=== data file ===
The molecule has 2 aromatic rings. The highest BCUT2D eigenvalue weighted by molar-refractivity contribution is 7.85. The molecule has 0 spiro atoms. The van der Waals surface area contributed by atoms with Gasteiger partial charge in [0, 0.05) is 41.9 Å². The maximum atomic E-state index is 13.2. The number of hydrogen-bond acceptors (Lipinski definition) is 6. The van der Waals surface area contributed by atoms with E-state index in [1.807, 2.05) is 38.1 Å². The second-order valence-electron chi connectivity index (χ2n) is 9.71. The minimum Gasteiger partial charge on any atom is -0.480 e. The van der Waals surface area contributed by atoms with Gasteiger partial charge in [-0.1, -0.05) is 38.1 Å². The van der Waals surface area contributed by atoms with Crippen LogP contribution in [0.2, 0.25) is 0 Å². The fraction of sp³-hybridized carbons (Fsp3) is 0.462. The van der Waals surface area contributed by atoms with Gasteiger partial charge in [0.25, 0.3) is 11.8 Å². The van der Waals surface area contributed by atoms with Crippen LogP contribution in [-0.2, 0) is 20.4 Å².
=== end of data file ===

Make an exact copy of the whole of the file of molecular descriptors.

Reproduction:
The molecule has 2 aromatic rings. The highest BCUT2D eigenvalue weighted by molar-refractivity contribution is 7.85. The molecule has 0 spiro atoms. The van der Waals surface area contributed by atoms with Gasteiger partial charge in [0, 0.05) is 41.9 Å². The maximum atomic E-state index is 13.2. The number of hydrogen-bond acceptors (Lipinski definition) is 6. The van der Waals surface area contributed by atoms with E-state index in [1.807, 2.05) is 38.1 Å². The second-order valence-electron chi connectivity index (χ2n) is 9.71. The minimum Gasteiger partial charge on any atom is -0.480 e. The van der Waals surface area contributed by atoms with Gasteiger partial charge in [-0.1, -0.05) is 38.1 Å². The van der Waals surface area contributed by atoms with Crippen LogP contribution in [0.2, 0.25) is 0 Å². The fraction of sp³-hybridized carbons (Fsp3) is 0.462. The van der Waals surface area contributed by atoms with Gasteiger partial charge in [0.25, 0.3) is 11.8 Å². The van der Waals surface area contributed by atoms with Crippen LogP contribution in [-0.2, 0) is 20.4 Å².